Food is an essential means for humans and other animals to acquire the necessary elements needed for survival. However, it is also a transport vehicle for foodborne pathogens, which can pose great threats to human health. Use of antibiotics has been enhanced in the human health system; however, selective pressure among bacteria allows the development for antibiotic resistance.
Foodborne Pathogens and Antibiotic Resistance bridges technological gaps, focusing on critical aspects of foodborne pathogen detection and mechanisms regulating antibiotic resistance that are relevant to human health and foodborne illnesses
This groundbreaking guide:
Introduces the microbial presence on variety of food items for human and animal consumption.
Provides the detection strategies to screen and identify the variety of food pathogens in addition to reviews the literature.
Provides microbial molecular mechanism of food spoilage along with molecular mechanism of microorganisms acquiring antibiotic resistance in food.
Discusses systems biology of food borne pathogens in terms of detection and food spoilage.
Discusses FDA s regulations and Hazard Analysis and Critical Control Point (HACCP) towards challenges and possibilities of developing global food safety.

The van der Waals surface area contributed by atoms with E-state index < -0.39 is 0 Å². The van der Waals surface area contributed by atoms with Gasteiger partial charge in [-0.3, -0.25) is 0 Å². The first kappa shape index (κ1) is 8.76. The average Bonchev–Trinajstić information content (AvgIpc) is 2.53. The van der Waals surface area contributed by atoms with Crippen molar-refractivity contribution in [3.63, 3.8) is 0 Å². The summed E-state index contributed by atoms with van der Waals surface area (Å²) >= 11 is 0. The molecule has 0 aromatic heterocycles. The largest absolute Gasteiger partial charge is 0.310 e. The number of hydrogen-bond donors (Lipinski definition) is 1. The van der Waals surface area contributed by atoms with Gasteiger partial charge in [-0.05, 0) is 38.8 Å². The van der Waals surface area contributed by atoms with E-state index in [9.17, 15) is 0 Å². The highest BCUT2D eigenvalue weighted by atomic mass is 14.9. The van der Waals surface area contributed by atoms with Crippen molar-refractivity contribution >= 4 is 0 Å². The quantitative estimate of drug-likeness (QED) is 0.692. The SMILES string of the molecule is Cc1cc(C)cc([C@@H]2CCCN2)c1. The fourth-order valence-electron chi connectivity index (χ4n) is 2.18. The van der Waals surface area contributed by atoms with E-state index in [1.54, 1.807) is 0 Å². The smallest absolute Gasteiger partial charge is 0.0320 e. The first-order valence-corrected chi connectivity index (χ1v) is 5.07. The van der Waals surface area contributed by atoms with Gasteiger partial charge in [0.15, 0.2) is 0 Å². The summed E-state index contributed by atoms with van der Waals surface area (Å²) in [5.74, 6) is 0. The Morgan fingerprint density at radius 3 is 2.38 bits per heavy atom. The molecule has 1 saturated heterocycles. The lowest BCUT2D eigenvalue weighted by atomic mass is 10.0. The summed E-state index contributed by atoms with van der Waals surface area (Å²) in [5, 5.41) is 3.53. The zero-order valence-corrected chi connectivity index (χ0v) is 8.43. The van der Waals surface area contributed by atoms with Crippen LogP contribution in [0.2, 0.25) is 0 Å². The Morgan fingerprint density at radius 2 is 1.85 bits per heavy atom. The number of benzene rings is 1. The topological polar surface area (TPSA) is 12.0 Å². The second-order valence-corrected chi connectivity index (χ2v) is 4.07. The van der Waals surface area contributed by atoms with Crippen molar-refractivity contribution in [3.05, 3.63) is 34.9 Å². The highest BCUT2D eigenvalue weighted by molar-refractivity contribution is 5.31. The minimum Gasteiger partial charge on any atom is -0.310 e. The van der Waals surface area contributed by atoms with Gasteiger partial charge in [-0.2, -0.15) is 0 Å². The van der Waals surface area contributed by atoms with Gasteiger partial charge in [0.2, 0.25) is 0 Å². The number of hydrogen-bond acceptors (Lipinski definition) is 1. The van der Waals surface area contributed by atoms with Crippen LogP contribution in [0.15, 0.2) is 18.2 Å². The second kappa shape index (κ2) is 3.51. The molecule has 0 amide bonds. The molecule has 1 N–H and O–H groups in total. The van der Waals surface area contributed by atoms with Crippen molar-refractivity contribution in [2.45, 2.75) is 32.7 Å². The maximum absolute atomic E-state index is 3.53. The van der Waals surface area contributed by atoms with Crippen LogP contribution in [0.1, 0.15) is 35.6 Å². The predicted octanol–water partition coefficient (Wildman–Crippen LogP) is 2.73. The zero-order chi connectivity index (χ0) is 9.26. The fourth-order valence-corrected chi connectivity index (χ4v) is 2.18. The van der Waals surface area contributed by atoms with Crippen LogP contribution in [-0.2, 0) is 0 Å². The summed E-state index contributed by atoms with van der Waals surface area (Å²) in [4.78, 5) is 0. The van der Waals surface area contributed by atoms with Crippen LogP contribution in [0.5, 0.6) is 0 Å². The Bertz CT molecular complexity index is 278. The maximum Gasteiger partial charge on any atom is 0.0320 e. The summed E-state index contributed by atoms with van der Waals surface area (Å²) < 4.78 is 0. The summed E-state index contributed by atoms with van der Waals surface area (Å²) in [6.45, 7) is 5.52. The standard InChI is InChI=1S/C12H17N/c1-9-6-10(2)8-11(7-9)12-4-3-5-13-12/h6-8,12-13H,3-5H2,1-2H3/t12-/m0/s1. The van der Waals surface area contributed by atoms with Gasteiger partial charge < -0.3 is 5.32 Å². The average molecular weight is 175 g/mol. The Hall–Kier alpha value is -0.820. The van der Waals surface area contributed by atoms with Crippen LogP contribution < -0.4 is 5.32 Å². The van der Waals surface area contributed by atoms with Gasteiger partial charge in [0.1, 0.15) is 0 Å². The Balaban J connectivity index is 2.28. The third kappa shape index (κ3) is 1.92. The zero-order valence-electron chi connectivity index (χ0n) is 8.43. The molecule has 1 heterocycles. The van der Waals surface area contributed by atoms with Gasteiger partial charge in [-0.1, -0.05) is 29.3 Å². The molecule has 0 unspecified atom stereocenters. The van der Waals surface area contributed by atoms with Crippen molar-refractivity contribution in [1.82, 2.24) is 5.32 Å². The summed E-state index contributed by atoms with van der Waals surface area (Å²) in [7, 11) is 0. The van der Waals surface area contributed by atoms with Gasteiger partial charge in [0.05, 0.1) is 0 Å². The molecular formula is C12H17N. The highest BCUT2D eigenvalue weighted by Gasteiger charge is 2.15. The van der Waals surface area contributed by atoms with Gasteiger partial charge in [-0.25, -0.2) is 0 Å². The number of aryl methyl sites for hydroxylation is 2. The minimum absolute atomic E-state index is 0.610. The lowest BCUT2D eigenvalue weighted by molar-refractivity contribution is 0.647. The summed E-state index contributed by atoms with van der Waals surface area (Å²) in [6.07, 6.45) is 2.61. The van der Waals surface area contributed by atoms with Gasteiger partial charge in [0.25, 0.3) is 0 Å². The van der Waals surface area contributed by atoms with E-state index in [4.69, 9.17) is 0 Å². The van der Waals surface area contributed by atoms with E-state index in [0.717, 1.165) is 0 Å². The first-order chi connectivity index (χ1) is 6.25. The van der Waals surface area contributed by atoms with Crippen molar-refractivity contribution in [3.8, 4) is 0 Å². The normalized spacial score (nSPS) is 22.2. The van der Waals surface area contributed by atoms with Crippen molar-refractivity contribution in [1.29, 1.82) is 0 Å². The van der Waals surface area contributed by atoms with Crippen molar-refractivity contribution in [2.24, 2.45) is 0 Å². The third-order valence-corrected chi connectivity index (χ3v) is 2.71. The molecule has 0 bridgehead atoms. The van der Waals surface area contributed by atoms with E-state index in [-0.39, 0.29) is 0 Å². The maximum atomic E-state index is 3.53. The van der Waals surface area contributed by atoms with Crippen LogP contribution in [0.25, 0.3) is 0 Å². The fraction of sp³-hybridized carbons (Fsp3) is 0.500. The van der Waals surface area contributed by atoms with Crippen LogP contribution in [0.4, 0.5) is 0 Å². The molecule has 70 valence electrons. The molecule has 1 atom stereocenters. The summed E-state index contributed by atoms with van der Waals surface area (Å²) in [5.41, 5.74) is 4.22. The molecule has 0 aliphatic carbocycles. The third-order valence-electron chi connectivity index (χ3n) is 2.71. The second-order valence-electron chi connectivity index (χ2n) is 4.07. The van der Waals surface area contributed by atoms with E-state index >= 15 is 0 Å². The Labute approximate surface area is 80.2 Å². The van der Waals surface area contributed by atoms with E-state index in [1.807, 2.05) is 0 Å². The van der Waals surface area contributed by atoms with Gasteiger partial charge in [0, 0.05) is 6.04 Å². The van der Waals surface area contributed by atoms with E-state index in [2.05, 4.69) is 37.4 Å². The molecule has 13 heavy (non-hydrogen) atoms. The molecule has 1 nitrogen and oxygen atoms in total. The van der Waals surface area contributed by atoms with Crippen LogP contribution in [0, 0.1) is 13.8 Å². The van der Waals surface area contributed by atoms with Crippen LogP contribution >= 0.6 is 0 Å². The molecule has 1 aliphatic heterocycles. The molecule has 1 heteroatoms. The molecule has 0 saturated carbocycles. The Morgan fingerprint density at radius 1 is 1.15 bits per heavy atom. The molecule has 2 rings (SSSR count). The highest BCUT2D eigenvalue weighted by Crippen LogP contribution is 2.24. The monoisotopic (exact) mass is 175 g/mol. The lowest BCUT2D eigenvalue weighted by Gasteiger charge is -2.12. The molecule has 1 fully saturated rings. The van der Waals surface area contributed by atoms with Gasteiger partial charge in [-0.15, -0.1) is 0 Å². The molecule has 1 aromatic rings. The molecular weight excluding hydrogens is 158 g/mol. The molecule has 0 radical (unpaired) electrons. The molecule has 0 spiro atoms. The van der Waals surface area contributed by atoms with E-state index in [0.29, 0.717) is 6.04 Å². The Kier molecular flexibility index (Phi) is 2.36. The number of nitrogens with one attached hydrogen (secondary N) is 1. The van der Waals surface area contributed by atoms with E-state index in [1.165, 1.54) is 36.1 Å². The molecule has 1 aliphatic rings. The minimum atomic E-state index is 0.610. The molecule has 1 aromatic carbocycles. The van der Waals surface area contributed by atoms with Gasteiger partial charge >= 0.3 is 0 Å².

Foodborne Pathogens and Antibiotic Resistance is an immensely useful resource for graduate students and researchers in the food science, food microbiology, microbiology, and industrial biotechnology.
About the Editor
Om V. Singh, PhD, is an Associate Professor of Microbiology at the University of Pittsburgh, Bradford in Bradford, PA, USA.

Cuprins

List of Contributors xiii
Preface xix
Introduction 1
1 Diversity of Foodborne Bacterial Pathogens and Parasites in Produce and Animal Products and Limitations of Current Detection Practices 5
Debabrata Biswas and Shirley A. Micallef
1.1 Introduction 5
1.2 Common Bacterial Pathogens and Parasites Found in Produce and Animal Products 6
1.3 Unusual Bacterial Pathogens and Parasites in Produce and Animal Products 7
1.4 Farming Systems and Mixed (Integrated) Crop Livestock Farming 8
1.5 Major Sources of Unusual/Under Researched Bacterial Pathogens and Parasites in Food 10
1.6 Diversity of Farming and Processing Practices and Possible Risks 11
1.7 Current Hygienic Practices and Their Effects on These Under Researched Pathogens 12
1.8 Current Detection Methods and Their Limitations 13